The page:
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Page last updated at 10:18 GMT, Thursday, 1 September 2011 11:18 UK
Today: Thursday 1st September

World leaders are meeting in Paris to discuss ways of rebuilding Libya with the country's National Transitional Council. The former head of the NHS in England has called for more hospital closures, with a shift towards supporting patients at home. And ten years on from the 9/11 attacks, how have they changed our armed forces?

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Business News with Adam Shaw.

Basildon Council has issued eviction notices to families living illegally on Dale Farm, England's largest travellers' site. Birkbeck College's Dr Becky Taylor reflects on how society's attitudes towards the traveller community have changed over time.

Around 1,000 soldiers and RAF personnel are set to be made redundant. Shadow defence secretary Jim Murphy how society's attitudes towards the traveller community have changed over time. considers the consequences of the job cuts, which form part of the strategic defence review.

Libyan rebels have arrested Gaddafi's foreign minister, Abdelati al-Obeidi, in Tripoli. Today reporter Andrew Hosken reports from the capital where people have been celebrating both Eid and the fall of the old regime.

Business News with Adam Shaw.

What part did oil play in bringing Colonel Gaddafi down? David Cameron set up a secret unit within Whitehall to mount covert economic operations against him. Deputy political editor James Landale explains the so-called "Libya oil cell".

Sports news with Garry Richardson.

What impact did 9/11 have on Britain? Today presenter John Humphrys investigates how we changed as a result of the attacks on 11 September 2001.

Paper review.

Is it acceptable to be a porn actor while being a teacher? Benedict Garrett worked as a stripper, under the professional name John Anglais, while teaching personal, social and health education. He tells Justin Webb about his reprimand from the General Teaching Council.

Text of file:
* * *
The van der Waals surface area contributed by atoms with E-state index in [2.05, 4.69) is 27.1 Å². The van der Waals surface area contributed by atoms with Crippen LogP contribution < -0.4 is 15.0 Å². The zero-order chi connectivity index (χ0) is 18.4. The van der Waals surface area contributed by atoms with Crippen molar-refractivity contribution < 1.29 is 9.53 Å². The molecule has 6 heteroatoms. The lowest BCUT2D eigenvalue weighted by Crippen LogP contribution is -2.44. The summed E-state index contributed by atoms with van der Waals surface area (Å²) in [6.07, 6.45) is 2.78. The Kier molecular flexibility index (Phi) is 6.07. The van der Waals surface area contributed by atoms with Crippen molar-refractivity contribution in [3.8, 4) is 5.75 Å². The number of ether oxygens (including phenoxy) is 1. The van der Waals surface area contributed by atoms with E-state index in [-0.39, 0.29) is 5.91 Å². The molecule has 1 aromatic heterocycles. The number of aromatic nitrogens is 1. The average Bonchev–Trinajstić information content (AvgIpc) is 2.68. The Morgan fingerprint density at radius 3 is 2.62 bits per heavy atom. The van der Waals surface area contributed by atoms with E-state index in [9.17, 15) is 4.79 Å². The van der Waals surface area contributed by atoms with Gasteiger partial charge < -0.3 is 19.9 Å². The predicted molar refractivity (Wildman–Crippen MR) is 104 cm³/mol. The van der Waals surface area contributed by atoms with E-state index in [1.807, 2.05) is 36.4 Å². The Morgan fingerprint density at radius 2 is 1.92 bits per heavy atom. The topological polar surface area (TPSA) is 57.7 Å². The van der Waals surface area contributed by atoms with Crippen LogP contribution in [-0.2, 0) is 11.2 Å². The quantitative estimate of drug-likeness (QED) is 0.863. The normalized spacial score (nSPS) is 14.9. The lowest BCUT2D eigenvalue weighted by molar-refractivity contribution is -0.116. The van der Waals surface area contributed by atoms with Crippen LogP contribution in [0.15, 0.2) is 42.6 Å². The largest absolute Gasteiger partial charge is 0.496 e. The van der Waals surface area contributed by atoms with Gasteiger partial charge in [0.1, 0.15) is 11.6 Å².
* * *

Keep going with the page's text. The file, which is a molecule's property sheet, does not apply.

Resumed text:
Thought for the day with Mona Siddiqui, professor of Islamic Studies at the University of Glasgow.

Closing hospital units is needed if the health service is going to meet the challenges of the 21st century. Lord Crisp, former NHS chief executive, and Nick Seddon, deputy director of the Reform think-tank, debate the government's policy on hospital closures.

French President Nicolas Sarkozy and British Prime Minister David Cameron will co-host the first "Friends of Libya" conference in Paris today. It convenes on the day Col Gaddafi would have celebrated the 42nd anniversary of the military coup. Foreign Secretary William Hague outlines the conference's aims.

Can the extent of our social networks and connections help us get better treatment and extend our lives should we get diagnosed with a terminal disease? Jane Maher, Macmillan Cancer's chief medical officer, and Merthyr Tydfil GP, Professor Jonathan Richards, debate if an independent advocacy service should be set up to help the less socially connected get access to the best consultants.

Sports news with Garry Richardson.

As the tenth anniversary of 9/11 approaches, Today's John Humphrys investigates how Britain has changed as a direct consequence of the terrorist attacks. He speaks to Lord Boyce, former Chief of the Defence Staff, about the British public's attitude to the armed forces.
The law on deaths in custody is set to change. Public sector custodial bodies, such as the police and the Prison Service, will be able to be prosecuted for manslaughter. Helen Shaw, of the campaigning charity, Inquest, explains why the new law will provide an additional layer of accountability.

Business News with Adam Shaw.

Archaeologists have begun a major excavation at Britain's largest Iron Age hill fort. The purpose of the Ham Hill site in Somerset is not known but researchers are now hoping to gain a deeper insight into life 2,000 years ago. Cambridge Archaeological Unit's Christopher Evans explains the on-going excavation.

The BBC has been given exclusive access to the British Council in Kabul, two weeks after its compound was attacked by the Taliban, resulting in 12 deaths. British Council staff have returned to work this week but in new offices: they said will never return to the compound. Quentin Sommerville was the first journalist to visit the ruined buildings and reports form the city.

Could a national volunteer programme help to engage disaffected youth? Former home secretary, David Blunkett, and British Red Cross' George McNamara, discuss plans for a nine-month programme for 16 to 25-year olds.



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